In his Motion to Dismiss Defendant's Summary Judgment or Grant Plaintiff Continuance, filed on November 17, 2016, Plaintiff asserts that he cannot properly defend against summary judgment without the documents he requested from Defendant but which Defendant has not provided. (Doc. 54 at 1.) If the Court does not grant his Motion to Dismiss, Plaintiff requests a 60-day continuance to get the necessary documents in order to properly respond to Defendant's Motion for Summary Judgment. (Id. at 1-2.) Plaintiff also asserts that Defendant has not complied with this Court's October 27, 2016 Order to provided addresses for Samantha Ramsey and Julie Collins. (Id. at 2.) Plaintiff says he needs their testimony to defend against summary judgment. (Id.) Plaintiff also asks the Court, pursuant to Federal Rule of Civil Procedure 56(d), for an Order directing the Mohave County Jail to have six people provide declarations to Plaintiff and to allow Plaintiff to interview those individuals. (Id.)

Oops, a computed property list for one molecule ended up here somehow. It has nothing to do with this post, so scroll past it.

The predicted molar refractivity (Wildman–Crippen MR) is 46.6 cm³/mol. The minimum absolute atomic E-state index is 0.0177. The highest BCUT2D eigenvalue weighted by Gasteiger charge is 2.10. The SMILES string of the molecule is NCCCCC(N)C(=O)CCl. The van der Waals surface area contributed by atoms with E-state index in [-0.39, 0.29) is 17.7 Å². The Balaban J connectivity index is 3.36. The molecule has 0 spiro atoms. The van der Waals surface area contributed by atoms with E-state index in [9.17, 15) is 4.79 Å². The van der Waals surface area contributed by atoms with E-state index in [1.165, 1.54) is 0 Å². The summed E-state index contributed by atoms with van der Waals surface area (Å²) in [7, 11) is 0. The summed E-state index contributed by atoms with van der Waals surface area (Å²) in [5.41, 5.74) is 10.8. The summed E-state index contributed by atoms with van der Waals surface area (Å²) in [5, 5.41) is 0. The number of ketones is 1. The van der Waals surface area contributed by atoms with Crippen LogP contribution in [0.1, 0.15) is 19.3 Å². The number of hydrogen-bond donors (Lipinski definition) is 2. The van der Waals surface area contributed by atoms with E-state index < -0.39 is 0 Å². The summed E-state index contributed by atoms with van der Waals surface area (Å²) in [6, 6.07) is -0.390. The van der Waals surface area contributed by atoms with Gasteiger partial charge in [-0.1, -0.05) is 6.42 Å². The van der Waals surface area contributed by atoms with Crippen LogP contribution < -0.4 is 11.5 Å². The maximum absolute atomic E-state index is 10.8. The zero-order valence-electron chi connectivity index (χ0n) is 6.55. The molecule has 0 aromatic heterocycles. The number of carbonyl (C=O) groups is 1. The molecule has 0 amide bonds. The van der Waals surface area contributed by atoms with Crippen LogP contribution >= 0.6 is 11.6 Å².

Defendant responded on December 9, 2016 that he did provide addresses for the two witnesses to the Court under seal on November 10, 2016, but those addresses had not yet been provided to Plaintiff because the Court had not decided whether those depositions should proceed. (Doc. 60 at 2 n.1.) Defendant further responds that he does not have custody and control of Plaintiff's medical records, but that he provided Plaintiff with the records he was able to obtain. (Id.) Defendant also argues that a party seeking a continuance to respond to a motion for summary judgment under Rule 56(d) must establish that such information is essential to resist the summary judgment motion, but that Plaintiff had not established that the discovery he seeks will enable him to resist Defendant's summary judgment motion. (Id. at 1.) Plaintiff did not file a reply.